After losing -all- of the data for the 2D version (the version I have left was kind of in the middle of the total progress), I created a proto type called C.O.W RPG, which means nothing really. Except maybe that it was kind of slow. Levels were created with objects in Game Maker's room editor and rendered from GM 6.1's native 3d functions. A large map was used as a reference for rooms with pre-created heighmaps, mostly shorelines and rivers. Forest and field areas generated random height and texture coloring maps for a nice effect. Wanted to break away from flat land whenever possible. Quite abit of rooms were created, NPCs were setup, combat introduced, working stat and leveling, inventory system. However a lot is unfished like the character creation at start up. I'll go into details about the developemental ideas on this one some other time, though.

[prototype download here]

Reguardless of the positive aspects of that project, like ease of creation, it was seriously in need of speed and memory improvements. So I decided to create a map editor and eventually all around game editor. This later had me going to the direction of making a 3d dungeon crawl game game maker. When you think about it, its kind of funny, but I won't be the first person to do it. It also isn't my first attempt at creating an RPG Maker. In the past I made one, ironicly called 'Game Maker', in visual basic. I hadn't known what RPG Maker was at the time, but the concepts and catagories of data were similar.

Still using GM 6.1's native 3d features, which uses DirectX, I created a small engine that would translate a 3-d matrix with several flags for textures, texture layering types and some other third thing. Still going the way of a grid like the old 2d FPS's made it easy to control the enviroment and keep the old style.
To make things less flat I created all objects with routines that put together polygons with colored vertexes. Additionally centers of walls and floors were raised slightly to truelly create dimension. I don't have the editor packaged with the demo. It got pretty far as an engine, more than the previous version. It had its own collision system(buggy), gravity system(water included), some overlay effects, interface compass, day and night cycles, and shaded vertexs based on neighbor.

[demo here for gm3d version]

Speed was pretty good and the effects were nice. Then I came across several 3d dlls for game maker. Irrlict, Ultimate3d, and Xtreme3d. After looking through examples, docs and playing around with things, I ended up going with Ultimate3d mostly because I liked how some things fared over the others. That and Irrlict was abit complex for me. I wanted to keep things simple for two reasons. Lack of time and keeping bugs down. If code gets too complicated it leads to bugs and slow downs. Of course to get more speed you complicate things.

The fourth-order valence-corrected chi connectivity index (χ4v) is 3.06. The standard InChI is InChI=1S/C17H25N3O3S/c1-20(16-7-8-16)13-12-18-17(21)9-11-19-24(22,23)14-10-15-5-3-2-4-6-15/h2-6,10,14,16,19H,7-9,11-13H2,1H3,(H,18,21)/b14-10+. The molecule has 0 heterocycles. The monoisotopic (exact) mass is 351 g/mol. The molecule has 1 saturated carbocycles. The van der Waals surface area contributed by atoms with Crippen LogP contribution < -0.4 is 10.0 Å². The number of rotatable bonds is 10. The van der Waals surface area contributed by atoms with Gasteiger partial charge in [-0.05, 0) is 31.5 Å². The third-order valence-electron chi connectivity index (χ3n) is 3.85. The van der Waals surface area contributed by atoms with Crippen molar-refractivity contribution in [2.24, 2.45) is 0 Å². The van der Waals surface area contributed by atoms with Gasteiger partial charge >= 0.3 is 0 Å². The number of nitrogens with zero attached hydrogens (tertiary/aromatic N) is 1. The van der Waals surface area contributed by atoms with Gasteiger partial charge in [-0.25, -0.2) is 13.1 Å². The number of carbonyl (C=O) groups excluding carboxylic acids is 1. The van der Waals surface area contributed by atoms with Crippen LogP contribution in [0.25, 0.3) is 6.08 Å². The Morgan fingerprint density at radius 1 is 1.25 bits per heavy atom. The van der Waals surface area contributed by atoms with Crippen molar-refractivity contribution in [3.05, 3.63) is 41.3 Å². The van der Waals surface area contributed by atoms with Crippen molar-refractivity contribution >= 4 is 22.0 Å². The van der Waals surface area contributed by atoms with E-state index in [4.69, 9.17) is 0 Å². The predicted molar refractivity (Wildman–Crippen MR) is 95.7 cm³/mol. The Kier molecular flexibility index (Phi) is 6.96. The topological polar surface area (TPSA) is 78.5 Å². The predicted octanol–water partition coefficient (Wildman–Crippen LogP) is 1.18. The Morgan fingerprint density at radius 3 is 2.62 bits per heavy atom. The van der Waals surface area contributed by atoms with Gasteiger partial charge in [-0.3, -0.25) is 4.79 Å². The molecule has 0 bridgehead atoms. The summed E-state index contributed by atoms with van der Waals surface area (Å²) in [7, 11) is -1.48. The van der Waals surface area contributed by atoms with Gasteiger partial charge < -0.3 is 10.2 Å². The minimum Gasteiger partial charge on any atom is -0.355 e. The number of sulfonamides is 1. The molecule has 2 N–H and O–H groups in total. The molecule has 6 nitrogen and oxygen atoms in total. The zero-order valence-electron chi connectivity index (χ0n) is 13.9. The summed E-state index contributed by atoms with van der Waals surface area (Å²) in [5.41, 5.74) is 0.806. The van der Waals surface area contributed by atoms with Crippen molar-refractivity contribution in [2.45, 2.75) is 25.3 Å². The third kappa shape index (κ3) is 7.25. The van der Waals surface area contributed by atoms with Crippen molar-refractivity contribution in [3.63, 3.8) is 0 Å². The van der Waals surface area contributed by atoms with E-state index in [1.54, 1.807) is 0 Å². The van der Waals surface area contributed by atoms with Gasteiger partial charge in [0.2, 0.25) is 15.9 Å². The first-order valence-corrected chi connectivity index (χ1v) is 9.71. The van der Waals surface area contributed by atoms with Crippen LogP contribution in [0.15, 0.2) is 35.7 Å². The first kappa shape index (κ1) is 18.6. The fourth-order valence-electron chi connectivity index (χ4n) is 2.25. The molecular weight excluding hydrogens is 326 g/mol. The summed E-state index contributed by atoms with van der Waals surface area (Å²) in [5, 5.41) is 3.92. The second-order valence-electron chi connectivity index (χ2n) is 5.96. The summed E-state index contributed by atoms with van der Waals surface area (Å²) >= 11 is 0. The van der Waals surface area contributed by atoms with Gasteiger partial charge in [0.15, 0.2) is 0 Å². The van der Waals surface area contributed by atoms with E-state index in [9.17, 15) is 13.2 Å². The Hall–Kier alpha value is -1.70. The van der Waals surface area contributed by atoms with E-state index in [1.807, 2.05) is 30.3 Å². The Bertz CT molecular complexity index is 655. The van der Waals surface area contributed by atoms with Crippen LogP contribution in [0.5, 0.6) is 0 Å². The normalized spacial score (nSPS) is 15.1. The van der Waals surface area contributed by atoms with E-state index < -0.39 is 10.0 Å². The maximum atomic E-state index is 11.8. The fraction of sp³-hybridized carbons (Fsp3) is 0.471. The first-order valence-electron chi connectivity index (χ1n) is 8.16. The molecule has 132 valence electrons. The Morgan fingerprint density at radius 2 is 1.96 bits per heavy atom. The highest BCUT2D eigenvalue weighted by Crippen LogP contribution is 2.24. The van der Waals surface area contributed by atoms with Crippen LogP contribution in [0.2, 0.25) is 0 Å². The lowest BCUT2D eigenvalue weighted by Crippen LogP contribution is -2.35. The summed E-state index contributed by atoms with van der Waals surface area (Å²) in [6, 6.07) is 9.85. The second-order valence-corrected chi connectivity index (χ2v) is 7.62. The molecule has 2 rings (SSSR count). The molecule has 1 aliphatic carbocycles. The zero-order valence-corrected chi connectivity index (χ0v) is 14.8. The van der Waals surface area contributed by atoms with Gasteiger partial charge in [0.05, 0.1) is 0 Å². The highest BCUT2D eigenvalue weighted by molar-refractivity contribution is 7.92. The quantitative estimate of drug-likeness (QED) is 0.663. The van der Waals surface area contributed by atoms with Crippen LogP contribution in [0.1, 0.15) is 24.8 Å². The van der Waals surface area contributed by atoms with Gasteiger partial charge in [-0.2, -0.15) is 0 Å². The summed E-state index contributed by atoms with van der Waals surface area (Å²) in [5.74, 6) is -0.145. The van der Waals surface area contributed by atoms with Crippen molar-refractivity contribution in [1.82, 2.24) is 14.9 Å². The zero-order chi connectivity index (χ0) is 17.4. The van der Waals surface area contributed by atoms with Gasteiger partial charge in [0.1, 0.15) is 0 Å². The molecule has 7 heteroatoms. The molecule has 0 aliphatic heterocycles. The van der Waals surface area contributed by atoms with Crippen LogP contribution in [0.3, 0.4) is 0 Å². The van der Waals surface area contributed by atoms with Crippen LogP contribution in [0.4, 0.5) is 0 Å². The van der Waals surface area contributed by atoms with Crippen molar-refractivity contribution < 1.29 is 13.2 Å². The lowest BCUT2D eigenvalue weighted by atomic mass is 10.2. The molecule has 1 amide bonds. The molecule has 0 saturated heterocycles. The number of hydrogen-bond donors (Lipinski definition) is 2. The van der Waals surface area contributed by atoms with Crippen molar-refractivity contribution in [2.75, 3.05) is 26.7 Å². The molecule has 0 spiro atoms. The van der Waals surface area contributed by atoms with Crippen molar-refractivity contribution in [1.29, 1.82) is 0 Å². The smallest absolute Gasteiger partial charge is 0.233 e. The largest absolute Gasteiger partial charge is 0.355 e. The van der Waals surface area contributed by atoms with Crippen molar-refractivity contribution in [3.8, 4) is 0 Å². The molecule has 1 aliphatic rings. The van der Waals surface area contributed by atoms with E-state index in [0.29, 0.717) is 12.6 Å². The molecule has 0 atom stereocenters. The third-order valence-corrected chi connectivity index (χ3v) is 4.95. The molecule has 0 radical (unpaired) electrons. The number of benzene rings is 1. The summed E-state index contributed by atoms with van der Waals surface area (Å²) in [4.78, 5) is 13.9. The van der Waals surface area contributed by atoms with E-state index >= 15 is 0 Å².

I played around with the new features, but due to the new system I could no longer create my on tile objects in-editor. So began using anim8tor to create some basic objects. With no ability to color vertexs without creating some kind of complex routine, I utilized a new feature at my disposal, multi-layered textures. This opened the door for a variety of possibilities. Aside from applying a shade layer, it also allowed me to create overlays of textures to have things like grass growing over dirt or leaves up walls. The engine is less developed though. This version has the editor and a bunch of resources to play with.

[u3d version demo download]

Next time I'll eleborate about the C.O.W prototype's story, world and general concepts.

Thursday, July 23, 2009

Kind of how it begins.

Sometimes you just need to start over, and with the seeming loss of my once frequented website ( I have decided to move elsewere to drop my blurbs of game developement. So I shall start from the begining. The very begining.

I've largely studied game design on my own since I was about 12 or so. Starting with the very basics...basic the language in its line based form. Although I can program, I'm just not that in depth into languages like C++ and the various other forms.

My focus has been more on the visual, the play and the excecution instead of the bare bones engine. Maybe one reason I decided against going too deep into programing had more to do with wanting to create the actual content. Of course in the early 90's I was pretty much forced to work with quickbasic as the only avaible programing code I could get into. There was a variety of little game creations I made with it, mostly all unfinished and lost in the dust of time forgotten and hard drive failures, diskette decay, whatever you have it has happened. A sad tale that has followed many of my other creations. Always backup if you can.